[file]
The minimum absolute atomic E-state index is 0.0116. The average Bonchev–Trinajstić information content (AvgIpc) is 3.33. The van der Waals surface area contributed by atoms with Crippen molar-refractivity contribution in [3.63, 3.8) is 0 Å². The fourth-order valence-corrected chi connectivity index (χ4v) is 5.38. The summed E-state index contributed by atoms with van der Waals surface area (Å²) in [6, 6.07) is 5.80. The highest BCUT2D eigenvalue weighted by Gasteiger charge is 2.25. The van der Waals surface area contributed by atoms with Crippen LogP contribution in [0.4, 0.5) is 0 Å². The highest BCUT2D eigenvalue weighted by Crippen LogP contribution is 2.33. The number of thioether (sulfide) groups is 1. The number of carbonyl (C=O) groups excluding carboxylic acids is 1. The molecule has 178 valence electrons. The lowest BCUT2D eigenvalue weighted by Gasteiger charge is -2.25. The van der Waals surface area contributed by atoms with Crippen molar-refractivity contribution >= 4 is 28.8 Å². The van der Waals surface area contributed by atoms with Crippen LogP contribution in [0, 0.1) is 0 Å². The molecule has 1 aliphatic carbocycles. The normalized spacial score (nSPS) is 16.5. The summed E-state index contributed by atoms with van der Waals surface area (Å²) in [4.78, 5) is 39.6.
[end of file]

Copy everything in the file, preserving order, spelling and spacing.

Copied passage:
The minimum absolute atomic E-state index is 0.0116. The average Bonchev–Trinajstić information content (AvgIpc) is 3.33. The van der Waals surface area contributed by atoms with Crippen molar-refractivity contribution in [3.63, 3.8) is 0 Å². The fourth-order valence-corrected chi connectivity index (χ4v) is 5.38. The summed E-state index contributed by atoms with van der Waals surface area (Å²) in [6, 6.07) is 5.80. The highest BCUT2D eigenvalue weighted by Gasteiger charge is 2.25. The van der Waals surface area contributed by atoms with Crippen LogP contribution in [0.4, 0.5) is 0 Å². The highest BCUT2D eigenvalue weighted by Crippen LogP contribution is 2.33. The number of thioether (sulfide) groups is 1. The number of carbonyl (C=O) groups excluding carboxylic acids is 1. The molecule has 178 valence electrons. The lowest BCUT2D eigenvalue weighted by Gasteiger charge is -2.25. The van der Waals surface area contributed by atoms with Crippen molar-refractivity contribution >= 4 is 28.8 Å². The van der Waals surface area contributed by atoms with Crippen LogP contribution in [0, 0.1) is 0 Å². The molecule has 1 aliphatic carbocycles. The normalized spacial score (nSPS) is 16.5. The summed E-state index contributed by atoms with van der Waals surface area (Å²) in [4.78, 5) is 39.6.